February 1, 1998 Issue
by Howard Hammonds

    The New Year is here and I am just like the majority of people that never get done all the things that they want to before the New Year gets here. Someone has said, "Failure isn‘t fatal and success isn‘t final." Scriptures that come to mind this time of the year are found in Philippians 3:13,14 as spoken by Paul.

    "Brethren, I count not myself yet to have laid hold: but one thing I do, forgetting the things which are behind, and stretching forward to the things which are before, I press on toward the goal unto the prize of the high calling of God in Christ Jesus."

    As we all look to the New Year, think on the things that these two passages suggest.

    1. Forget the past; it is done and gone. Dwelling on yesterday will only rob you of the strength and fortitude it takes to face life's challenges.

    2. Stretch yourself as you enter into the New Year: do not be satisfied with mediocrity. As a runner exerting that little extra bit of energy, put forth your very best.

    3. Make the "High calling of God in Christ Jesus" your top priority. Develop the spiritual man and everything will take care of itself. After all, what have you (I) profited if you gain the whole world and loose your soul?

    Here's hoping that all will have a happy, healthy, peaceful, prosperous New Year; also a very prayerful year while we "Let brotherly love continue." (Hebrews 13:1) Do not be ashamed to tell someone that you love and appreciate them. We are all important to God.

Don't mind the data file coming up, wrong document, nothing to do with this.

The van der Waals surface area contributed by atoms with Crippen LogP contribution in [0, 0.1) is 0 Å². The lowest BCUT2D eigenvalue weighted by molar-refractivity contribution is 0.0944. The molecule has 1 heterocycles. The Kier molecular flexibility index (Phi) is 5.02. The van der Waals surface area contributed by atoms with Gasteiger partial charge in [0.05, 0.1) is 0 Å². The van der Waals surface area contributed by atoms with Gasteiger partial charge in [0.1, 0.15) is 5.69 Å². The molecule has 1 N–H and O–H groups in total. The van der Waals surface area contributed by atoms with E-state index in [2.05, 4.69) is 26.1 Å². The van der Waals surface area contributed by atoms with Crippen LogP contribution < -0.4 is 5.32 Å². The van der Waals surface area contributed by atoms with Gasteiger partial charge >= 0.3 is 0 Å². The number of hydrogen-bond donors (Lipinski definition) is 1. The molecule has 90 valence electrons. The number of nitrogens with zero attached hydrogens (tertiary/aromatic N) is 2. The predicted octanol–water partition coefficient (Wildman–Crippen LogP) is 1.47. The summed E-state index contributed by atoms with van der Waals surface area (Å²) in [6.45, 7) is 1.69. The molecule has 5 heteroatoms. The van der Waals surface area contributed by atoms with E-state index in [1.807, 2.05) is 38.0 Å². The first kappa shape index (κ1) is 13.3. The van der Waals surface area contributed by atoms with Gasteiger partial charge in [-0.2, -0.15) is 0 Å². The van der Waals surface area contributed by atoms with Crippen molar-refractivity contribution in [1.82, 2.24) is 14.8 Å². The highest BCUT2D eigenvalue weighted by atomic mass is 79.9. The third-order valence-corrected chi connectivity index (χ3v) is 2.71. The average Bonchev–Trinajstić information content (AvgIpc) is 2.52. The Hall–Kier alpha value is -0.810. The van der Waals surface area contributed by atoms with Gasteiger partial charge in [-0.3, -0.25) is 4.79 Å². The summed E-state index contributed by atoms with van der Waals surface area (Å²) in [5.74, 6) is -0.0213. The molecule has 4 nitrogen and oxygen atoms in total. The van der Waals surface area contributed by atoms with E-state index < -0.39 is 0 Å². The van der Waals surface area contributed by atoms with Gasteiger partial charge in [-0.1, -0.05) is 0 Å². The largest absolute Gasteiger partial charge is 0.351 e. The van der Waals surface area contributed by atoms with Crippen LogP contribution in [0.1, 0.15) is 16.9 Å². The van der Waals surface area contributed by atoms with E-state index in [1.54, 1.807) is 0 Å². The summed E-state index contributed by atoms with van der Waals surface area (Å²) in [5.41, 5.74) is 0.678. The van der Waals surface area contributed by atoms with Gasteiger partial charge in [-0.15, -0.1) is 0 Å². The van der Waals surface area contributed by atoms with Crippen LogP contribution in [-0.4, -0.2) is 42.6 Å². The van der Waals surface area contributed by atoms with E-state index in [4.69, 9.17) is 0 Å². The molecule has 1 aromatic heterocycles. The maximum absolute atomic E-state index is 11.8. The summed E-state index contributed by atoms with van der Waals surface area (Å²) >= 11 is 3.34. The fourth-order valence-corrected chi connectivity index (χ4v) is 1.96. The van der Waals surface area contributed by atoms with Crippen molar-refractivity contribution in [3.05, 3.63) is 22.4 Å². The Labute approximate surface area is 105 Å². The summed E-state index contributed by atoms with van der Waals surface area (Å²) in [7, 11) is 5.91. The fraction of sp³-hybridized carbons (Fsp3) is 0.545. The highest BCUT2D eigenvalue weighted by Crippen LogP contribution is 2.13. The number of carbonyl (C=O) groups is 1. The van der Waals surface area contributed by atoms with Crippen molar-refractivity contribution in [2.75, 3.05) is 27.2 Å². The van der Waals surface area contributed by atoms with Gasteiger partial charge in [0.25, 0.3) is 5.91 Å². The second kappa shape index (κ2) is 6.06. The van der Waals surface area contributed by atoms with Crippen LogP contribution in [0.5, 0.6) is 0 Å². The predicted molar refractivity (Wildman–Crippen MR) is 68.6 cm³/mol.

The beginning of a New Year is sort of philologically exciting. Really, it is just another day, but still, it has a certain freshness about it that suggests a clean slate, another chance, a new start.

    We have 365 days in the New Year ahead of us. After each night's rest, there is the dawning of a new day. What the new day brings is mostly up to the individual.

    As the New Year progresses, try not to rely just on yourself to get the job done. Don't be ashamed to ask for help. Everyone needs it every now and then. My lot in this life was to learn this lesson well and how to do it gracefully. This is still a beautiful world with a lot of wonderful people. Just remember that it is better to share the glory than to face defeat alone.

    The older we get, the more we resent change. When we realize that we need change, we should do it.

    Always finish what you start. Never leave anything half-done. Also, under this topic comes "Sins of Omission. Complete the task, come out on top in whatever you do. "Anything worth doing is worth doing well."

    This year, I want to make myself available to those who need me. We all know that, "In this life, some rain must fall." We should all do a little preventative maintenance and seize the opportunity to do good while we can. It can get too late. Remember well, "You don't miss the water ‘til well runs dry." There is time, "When you can't come back."

    I heard an elderly man once begin a prayer with these words, "Dear God, I just don't know what we would do without you."

    Let us hold our heads high and with dignity live our lives closer to God this year.

    May God bless you and may His word be a lamp unto your feet and a light unto your path. (Psalm 119:105)

Other OPA Article Links:

Howard Hammonds
  1998   OPA Main Page    HOME

Hit Counter